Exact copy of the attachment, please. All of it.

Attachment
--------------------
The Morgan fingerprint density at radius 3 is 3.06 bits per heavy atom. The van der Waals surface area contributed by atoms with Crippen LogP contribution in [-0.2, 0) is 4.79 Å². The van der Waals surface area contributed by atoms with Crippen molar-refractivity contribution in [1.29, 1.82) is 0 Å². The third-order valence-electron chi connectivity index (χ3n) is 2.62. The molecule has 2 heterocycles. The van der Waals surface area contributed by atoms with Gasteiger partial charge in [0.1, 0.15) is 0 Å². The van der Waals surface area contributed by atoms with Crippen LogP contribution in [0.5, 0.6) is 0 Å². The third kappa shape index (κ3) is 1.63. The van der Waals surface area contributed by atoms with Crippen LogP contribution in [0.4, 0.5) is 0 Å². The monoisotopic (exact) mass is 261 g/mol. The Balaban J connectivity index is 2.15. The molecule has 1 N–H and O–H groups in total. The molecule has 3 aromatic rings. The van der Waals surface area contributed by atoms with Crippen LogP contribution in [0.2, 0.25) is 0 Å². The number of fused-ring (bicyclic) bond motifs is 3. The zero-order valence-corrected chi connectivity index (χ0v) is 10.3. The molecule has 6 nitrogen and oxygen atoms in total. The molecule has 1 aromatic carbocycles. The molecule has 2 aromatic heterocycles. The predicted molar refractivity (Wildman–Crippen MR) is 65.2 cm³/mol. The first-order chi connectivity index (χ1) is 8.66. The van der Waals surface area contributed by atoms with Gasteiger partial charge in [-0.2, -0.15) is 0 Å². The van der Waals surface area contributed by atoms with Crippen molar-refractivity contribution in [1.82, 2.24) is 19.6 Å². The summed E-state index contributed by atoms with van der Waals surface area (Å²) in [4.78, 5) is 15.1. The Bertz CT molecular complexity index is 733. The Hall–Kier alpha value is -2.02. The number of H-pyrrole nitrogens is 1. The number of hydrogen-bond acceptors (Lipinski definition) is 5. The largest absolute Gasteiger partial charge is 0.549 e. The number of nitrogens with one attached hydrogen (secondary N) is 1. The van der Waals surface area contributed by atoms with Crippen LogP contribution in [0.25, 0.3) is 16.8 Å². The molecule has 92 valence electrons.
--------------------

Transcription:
The Morgan fingerprint density at radius 3 is 3.06 bits per heavy atom. The van der Waals surface area contributed by atoms with Crippen LogP contribution in [-0.2, 0) is 4.79 Å². The van der Waals surface area contributed by atoms with Crippen molar-refractivity contribution in [1.29, 1.82) is 0 Å². The third-order valence-electron chi connectivity index (χ3n) is 2.62. The molecule has 2 heterocycles. The van der Waals surface area contributed by atoms with Gasteiger partial charge in [0.1, 0.15) is 0 Å². The van der Waals surface area contributed by atoms with Crippen LogP contribution in [0.5, 0.6) is 0 Å². The third kappa shape index (κ3) is 1.63. The van der Waals surface area contributed by atoms with Crippen LogP contribution in [0.4, 0.5) is 0 Å². The monoisotopic (exact) mass is 261 g/mol. The Balaban J connectivity index is 2.15. The molecule has 1 N–H and O–H groups in total. The molecule has 3 aromatic rings. The van der Waals surface area contributed by atoms with Crippen LogP contribution in [0.2, 0.25) is 0 Å². The number of fused-ring (bicyclic) bond motifs is 3. The zero-order valence-corrected chi connectivity index (χ0v) is 10.3. The molecule has 6 nitrogen and oxygen atoms in total. The molecule has 1 aromatic carbocycles. The molecule has 2 aromatic heterocycles. The predicted molar refractivity (Wildman–Crippen MR) is 65.2 cm³/mol. The first-order chi connectivity index (χ1) is 8.66. The van der Waals surface area contributed by atoms with Gasteiger partial charge in [-0.2, -0.15) is 0 Å². The van der Waals surface area contributed by atoms with Crippen molar-refractivity contribution in [1.82, 2.24) is 19.6 Å². The summed E-state index contributed by atoms with van der Waals surface area (Å²) in [4.78, 5) is 15.1. The Bertz CT molecular complexity index is 733. The Hall–Kier alpha value is -2.02. The number of H-pyrrole nitrogens is 1. The number of hydrogen-bond acceptors (Lipinski definition) is 5. The largest absolute Gasteiger partial charge is 0.549 e. The number of nitrogens with one attached hydrogen (secondary N) is 1. The van der Waals surface area contributed by atoms with Crippen LogP contribution in [0.25, 0.3) is 16.8 Å². The molecule has 92 valence electrons.